Imagining a future different from the present requires creativity, the ability to stretch one’s imagination beyond that which is immediately visible and the courage to think otherwise. This is acknowledged in foresight workshops, which may include the use of tools such as drama or the building of ‘creative foresight spaces’ to detach participants from rational thinking.
Thomas Lombardo sees creativity as a component of futures thinking, but we may also look at this from the opposite angle, considering futures thinking as a component of creativity. Futures thinking can boost creativity in many ways. Imagining an unexpected future can help us take leaps forward, and imagining multiple alternative futures can liberate our thinking and inspire us to try something new.
For example, pop music is created within quite narrow musical confines, described by popular music scholar Jason Toynbee as a ‘space of possibles’, after Bourdieu. In such a space, it is easiest for music-makers to make choices that are broadly the same as the choices made by other creators. In such a context, it is difficult to ‘hear’ options that are at the margins of that space, let alone beyond it.
This space is defined by genre conventions established by songs created earlier. Yet the space is always also time-bound and subject to conflicting forces: the weight of the past, the push of current trends and the pull of the future. In pop music in particular, the demand to be at the cutting edge is paramount.
It is the pull of the future that can help expand the space of possibles and allow creators to hear the impossibles of today as the possibles of tomorrow. When a music-maker detects a weak signal or imagines an unexpected musical future, they may be encouraged to make less conventional choices. If their hunch proves correct, they may then be at the cutting edge of a new trend. In the fashion industry, such anticipation is a given. As fashion scholar Mathilda Tham has noted: “The very practice of fashion design also constitutes a cognitive and tacit processing of possible, probable and desirable futures.” Foresight of this kind is often automatic and intuitive, and no doubt it can be found in the music industry as well, even if there it is less obvious and detectable.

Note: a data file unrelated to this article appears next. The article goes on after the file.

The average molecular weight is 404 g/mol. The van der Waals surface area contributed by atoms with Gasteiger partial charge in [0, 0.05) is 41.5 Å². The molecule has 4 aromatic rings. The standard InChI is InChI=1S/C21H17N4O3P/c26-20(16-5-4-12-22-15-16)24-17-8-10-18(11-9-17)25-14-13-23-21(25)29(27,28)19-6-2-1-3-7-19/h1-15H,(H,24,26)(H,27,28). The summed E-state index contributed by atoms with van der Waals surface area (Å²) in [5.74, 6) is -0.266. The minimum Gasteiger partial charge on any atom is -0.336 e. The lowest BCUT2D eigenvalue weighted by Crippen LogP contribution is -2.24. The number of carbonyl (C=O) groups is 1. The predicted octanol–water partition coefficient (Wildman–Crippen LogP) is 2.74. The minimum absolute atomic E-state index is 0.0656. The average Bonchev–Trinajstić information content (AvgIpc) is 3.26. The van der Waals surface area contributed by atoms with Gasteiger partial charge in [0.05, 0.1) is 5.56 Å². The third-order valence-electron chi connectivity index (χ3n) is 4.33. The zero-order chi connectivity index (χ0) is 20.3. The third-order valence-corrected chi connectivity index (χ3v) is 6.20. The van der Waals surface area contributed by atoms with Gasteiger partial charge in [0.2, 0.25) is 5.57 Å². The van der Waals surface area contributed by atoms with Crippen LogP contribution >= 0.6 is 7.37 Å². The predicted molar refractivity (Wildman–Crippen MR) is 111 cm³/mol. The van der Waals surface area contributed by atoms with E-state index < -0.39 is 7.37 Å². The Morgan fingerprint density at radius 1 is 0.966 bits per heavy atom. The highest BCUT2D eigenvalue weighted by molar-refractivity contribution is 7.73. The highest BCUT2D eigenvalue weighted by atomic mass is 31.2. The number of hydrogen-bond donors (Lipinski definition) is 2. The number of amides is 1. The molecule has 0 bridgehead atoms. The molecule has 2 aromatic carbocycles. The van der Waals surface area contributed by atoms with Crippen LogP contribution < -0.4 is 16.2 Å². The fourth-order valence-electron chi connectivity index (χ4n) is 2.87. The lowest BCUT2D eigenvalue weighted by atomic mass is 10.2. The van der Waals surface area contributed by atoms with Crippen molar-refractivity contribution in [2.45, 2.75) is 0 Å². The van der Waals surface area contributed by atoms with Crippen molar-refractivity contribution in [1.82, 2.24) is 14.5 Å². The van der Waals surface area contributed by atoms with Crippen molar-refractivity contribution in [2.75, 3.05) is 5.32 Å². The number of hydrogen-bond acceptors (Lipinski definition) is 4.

Owning the future
In practice, the making of determinedly future-oriented choices is complicated by a number of factors. There are many levels of futures thinking, and in weighing the risks a creator must consider and evaluate their goals. A music-maker may be obliged to consider how going along with any individual trend will affect their career prospects, or how wider cultural trends will affect the music industry. Reactive choices are often less risky than proactive ones, but what originally seems like a passive choice may in the long term turn out to be the most future-conscious choice of all.
Being an agent of change and exercising foresight require believing that this is possible in the first place. The key thought in futures studies is that the future is always a blank canvas and subject to influence. The first step towards an active approach to the future is to renounce determinism. However, not everyone can assume ownership of the future in such a way. Music-makers, for instance, may feel that the power to do so resides with others: record labels, other creators or the general public. The rapid changes happening in the music industry certainly do not help with attempts to understand one’s own position in it.
Although it is claimed that some people are simply innately better and more sensitive than others at predicting the future, it should be noted that foresight and futures thinking are cognitive skills and capabilities that can be taught and that can be improved with reference to creative work.
The article is based on the writer’s dissertation Foresightfulness in the creation of pop music. Songwriters’ insights, attitudes and actions (2021).
Translation: Jaakko Mäntyjärvi
Photo: Wikimedia commons